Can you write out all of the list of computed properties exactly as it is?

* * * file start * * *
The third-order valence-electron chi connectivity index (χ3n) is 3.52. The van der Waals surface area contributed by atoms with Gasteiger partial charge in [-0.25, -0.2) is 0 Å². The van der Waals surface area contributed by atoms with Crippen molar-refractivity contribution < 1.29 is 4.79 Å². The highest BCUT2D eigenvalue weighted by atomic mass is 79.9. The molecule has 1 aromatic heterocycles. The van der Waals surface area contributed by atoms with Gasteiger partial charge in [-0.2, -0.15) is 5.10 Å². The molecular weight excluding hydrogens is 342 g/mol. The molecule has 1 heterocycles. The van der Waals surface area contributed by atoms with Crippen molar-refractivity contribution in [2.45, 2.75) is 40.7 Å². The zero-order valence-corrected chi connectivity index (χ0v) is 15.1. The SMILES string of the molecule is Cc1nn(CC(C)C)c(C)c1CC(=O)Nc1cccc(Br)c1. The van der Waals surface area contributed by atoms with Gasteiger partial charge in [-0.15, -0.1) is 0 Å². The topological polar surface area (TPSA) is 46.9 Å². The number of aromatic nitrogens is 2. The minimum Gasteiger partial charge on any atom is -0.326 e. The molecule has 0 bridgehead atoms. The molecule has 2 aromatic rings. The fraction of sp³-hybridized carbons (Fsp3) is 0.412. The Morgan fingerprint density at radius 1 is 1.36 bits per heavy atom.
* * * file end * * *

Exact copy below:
The third-order valence-electron chi connectivity index (χ3n) is 3.52. The van der Waals surface area contributed by atoms with Gasteiger partial charge in [-0.25, -0.2) is 0 Å². The van der Waals surface area contributed by atoms with Crippen molar-refractivity contribution < 1.29 is 4.79 Å². The highest BCUT2D eigenvalue weighted by atomic mass is 79.9. The molecule has 1 aromatic heterocycles. The van der Waals surface area contributed by atoms with Gasteiger partial charge in [-0.2, -0.15) is 5.10 Å². The molecular weight excluding hydrogens is 342 g/mol. The molecule has 1 heterocycles. The van der Waals surface area contributed by atoms with Crippen molar-refractivity contribution in [2.45, 2.75) is 40.7 Å². The zero-order valence-corrected chi connectivity index (χ0v) is 15.1. The SMILES string of the molecule is Cc1nn(CC(C)C)c(C)c1CC(=O)Nc1cccc(Br)c1. The van der Waals surface area contributed by atoms with Gasteiger partial charge in [-0.15, -0.1) is 0 Å². The topological polar surface area (TPSA) is 46.9 Å². The number of aromatic nitrogens is 2. The minimum Gasteiger partial charge on any atom is -0.326 e. The molecule has 0 bridgehead atoms. The molecule has 2 aromatic rings. The fraction of sp³-hybridized carbons (Fsp3) is 0.412. The Morgan fingerprint density at radius 1 is 1.36 bits per heavy atom.